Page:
Minichamps MIN400016100 German Bundeswehr 1955-1968 DKW Munga Utility Vehicle (1:43 Scale)
"I vow to faithfully serve the Federal Republic of Germany and to bravely defend the right and the freedom of the German people."
- Ceremonial oath of the Bundeswehr
The DKW Munga was a DKW-branded van built by Auto Union in Ingolstadt, Germany. "MUNGA" is an acronym of the German phrase "Mehrzweck UNiversal GelĂ¤ndewagen mit Allradantrieb", which translated means, "Multi purpose Universal Cross-country Car with All-wheel drive".
Production began in October 1956 and ended in December 1968. During this time 46,750 cars were built. Launched at the 38th International Motor Show at Frankfurt in the autumn of 1957, the vehicle was not only adopted by the West German Bundeswehr as a vehicle unique in its class but was also bought in large numbers for the German Border Police and various foreign military formations within NATO.
The civilian version, that could be bought by civilians for DM 9.500 (roughly $2,300 US at the time), was widely adopted in Western Germany for agricultural and forestry work in particular, and also became popular abroad, especially in those countries where "go anywhere" transport was needed because of poor roads, as, for example, in large parts of South America and South Africa. Around 2,000 cars were delivered to the Dutch army, many of which were shipped to the UK in the late 1970s.
Pictured here is a 1:43 scale diecast replica of a German Bundeswehr DKW Munga Utility Vehicle. Only 2,544 pieces produced. One piece left in stock!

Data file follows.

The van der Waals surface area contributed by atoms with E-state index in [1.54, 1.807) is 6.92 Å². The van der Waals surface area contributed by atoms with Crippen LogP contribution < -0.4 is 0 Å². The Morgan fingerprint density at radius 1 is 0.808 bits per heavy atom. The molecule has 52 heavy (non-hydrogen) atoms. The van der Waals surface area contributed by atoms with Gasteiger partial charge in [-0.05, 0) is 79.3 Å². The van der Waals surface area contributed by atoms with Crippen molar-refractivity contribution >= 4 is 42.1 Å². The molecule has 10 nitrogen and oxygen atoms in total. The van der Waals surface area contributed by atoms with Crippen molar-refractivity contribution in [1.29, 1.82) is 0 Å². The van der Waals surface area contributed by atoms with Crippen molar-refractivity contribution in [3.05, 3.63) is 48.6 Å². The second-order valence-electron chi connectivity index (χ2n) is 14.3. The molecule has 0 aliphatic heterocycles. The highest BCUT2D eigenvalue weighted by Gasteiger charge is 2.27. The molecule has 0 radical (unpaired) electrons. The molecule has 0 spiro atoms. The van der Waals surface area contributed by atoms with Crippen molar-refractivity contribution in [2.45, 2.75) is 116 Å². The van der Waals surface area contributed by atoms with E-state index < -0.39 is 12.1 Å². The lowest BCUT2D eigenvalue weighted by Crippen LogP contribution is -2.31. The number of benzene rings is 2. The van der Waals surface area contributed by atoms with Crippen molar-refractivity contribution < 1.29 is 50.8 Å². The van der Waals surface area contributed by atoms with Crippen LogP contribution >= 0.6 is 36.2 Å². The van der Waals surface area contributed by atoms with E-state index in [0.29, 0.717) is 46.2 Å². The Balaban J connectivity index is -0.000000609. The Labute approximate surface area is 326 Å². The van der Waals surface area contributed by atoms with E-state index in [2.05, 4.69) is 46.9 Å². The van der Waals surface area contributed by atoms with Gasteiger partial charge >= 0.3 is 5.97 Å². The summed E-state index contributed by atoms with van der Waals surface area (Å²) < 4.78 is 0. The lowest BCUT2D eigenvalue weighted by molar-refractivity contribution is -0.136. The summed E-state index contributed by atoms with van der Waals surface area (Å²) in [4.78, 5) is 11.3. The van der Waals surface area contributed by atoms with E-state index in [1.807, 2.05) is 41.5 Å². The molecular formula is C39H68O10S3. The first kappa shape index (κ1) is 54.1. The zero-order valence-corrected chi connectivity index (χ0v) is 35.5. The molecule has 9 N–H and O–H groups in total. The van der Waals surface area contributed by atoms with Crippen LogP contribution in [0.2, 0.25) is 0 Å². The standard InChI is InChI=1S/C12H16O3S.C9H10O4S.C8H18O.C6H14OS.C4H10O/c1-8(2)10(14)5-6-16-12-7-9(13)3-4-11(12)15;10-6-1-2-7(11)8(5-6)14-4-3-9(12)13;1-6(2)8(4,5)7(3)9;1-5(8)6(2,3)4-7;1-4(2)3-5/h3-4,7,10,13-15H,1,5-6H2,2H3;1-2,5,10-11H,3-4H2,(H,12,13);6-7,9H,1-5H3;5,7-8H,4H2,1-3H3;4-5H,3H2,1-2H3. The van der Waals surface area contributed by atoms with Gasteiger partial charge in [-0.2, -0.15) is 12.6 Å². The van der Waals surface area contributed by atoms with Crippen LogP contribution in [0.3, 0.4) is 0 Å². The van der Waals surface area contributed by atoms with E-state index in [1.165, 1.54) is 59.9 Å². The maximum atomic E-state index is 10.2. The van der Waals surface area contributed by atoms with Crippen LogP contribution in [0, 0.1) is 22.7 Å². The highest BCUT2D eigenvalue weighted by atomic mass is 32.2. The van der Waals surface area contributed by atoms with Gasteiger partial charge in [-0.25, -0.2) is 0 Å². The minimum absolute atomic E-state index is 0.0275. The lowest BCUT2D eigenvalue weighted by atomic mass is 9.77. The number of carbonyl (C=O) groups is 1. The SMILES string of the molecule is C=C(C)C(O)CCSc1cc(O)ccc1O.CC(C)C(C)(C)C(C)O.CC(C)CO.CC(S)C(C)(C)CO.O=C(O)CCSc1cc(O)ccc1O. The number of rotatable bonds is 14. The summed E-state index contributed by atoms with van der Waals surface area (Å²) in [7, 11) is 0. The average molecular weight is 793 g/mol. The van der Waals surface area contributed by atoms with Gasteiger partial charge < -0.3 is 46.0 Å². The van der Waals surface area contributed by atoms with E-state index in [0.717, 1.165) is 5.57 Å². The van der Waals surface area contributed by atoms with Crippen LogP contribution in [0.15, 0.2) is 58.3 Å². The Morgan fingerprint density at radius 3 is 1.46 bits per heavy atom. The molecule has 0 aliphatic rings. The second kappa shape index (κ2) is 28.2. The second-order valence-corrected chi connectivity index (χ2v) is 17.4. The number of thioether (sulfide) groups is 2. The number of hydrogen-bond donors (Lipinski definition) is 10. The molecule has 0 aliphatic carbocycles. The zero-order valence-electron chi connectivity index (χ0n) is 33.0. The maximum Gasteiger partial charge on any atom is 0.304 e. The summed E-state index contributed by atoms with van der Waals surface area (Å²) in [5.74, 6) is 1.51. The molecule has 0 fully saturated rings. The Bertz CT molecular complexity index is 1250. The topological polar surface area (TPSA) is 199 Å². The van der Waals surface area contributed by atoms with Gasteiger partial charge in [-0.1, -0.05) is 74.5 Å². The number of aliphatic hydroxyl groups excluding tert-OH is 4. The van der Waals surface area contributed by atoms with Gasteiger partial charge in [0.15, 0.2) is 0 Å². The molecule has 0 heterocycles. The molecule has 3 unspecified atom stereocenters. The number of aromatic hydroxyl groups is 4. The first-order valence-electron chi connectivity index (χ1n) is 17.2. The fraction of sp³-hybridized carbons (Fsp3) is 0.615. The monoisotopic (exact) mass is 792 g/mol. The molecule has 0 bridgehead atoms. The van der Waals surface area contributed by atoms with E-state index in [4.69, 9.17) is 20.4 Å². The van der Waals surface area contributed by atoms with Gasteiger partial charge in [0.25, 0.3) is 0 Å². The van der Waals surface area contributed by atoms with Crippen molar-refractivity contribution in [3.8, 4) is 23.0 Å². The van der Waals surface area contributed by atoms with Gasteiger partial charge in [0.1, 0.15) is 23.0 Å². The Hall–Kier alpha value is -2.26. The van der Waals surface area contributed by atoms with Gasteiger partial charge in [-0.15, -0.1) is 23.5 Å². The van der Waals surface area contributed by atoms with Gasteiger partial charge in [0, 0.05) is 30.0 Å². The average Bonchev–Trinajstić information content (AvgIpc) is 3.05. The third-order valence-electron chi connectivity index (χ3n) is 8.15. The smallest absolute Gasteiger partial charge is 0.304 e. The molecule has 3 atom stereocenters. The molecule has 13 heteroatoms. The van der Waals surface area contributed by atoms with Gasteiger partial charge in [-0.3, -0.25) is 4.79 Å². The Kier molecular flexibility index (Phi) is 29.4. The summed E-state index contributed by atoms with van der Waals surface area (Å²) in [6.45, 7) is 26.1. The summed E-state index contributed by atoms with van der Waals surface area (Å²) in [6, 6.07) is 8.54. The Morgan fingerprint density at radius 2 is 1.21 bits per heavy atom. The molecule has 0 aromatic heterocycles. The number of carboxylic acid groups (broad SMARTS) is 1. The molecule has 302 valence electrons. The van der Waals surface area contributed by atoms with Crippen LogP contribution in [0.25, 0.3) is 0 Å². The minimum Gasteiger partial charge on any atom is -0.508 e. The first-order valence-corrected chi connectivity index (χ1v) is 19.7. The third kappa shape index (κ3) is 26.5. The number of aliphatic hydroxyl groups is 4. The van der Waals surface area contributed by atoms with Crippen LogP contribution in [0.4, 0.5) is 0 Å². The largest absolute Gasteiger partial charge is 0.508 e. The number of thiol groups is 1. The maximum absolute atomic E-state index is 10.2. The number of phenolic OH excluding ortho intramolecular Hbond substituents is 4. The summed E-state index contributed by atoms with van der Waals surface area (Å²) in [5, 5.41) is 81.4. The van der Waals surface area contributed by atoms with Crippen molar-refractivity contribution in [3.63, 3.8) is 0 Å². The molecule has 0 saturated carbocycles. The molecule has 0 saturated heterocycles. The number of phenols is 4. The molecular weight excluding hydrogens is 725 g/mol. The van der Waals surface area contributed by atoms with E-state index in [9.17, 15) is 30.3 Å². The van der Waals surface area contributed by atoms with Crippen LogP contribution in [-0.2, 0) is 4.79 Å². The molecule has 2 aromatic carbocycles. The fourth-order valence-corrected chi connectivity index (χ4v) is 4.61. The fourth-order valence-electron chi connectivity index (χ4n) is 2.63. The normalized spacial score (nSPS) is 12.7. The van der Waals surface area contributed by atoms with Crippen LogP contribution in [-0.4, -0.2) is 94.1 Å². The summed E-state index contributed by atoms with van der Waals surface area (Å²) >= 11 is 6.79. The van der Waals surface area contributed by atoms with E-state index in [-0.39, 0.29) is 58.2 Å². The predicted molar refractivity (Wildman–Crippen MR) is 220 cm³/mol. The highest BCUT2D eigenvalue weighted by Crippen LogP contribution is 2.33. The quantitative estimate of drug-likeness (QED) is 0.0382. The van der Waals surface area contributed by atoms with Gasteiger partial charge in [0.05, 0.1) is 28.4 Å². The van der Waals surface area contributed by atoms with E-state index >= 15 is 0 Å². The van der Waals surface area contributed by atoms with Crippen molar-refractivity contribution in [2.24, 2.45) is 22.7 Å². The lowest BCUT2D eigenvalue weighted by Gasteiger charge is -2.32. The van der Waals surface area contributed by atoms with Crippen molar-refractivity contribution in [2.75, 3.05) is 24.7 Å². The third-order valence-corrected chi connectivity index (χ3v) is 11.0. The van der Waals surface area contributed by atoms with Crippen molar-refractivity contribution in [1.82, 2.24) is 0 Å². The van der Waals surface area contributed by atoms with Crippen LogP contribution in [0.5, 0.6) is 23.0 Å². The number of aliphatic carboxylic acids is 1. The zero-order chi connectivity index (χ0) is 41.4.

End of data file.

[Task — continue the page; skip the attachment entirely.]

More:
Length: 4 inches
Width: 2 inches
Release Date: April 2008
Historical Account: "A New Fatherland" - The Bundeswehr (German for "Federal Defence Force") is the name of the unified armed forces of Germany. The Bundeswehr is a federal defense force with Army (Heer), Navy (Marine), Air Force (Luftwaffe), Joint Service Support Command (Streitkraftebasis), and Central Medical Services (Zentraler Sanitatsdienst) branches.
The Bundeswehr has some 250,000 military personnel, 50,000 of whom are 18 to 25 year-old conscripts who serve for at least nine months under current rules. The number of civilian employees is to be reduced to 75,000 during the coming years.
Women have served in the medical service since 1975. In 2000, in a lawsuit brought up by Tanja Kreil, the European Court of Justice issued a ruling allowing women to serve in more roles than previously allowed. Since 2001 they can serve in all functions of service without restriction, but they are not subject to conscription. There are presently around 14,500 women on active duty and a number of female reservists who take part in all duties including peacekeeping missions and other operations.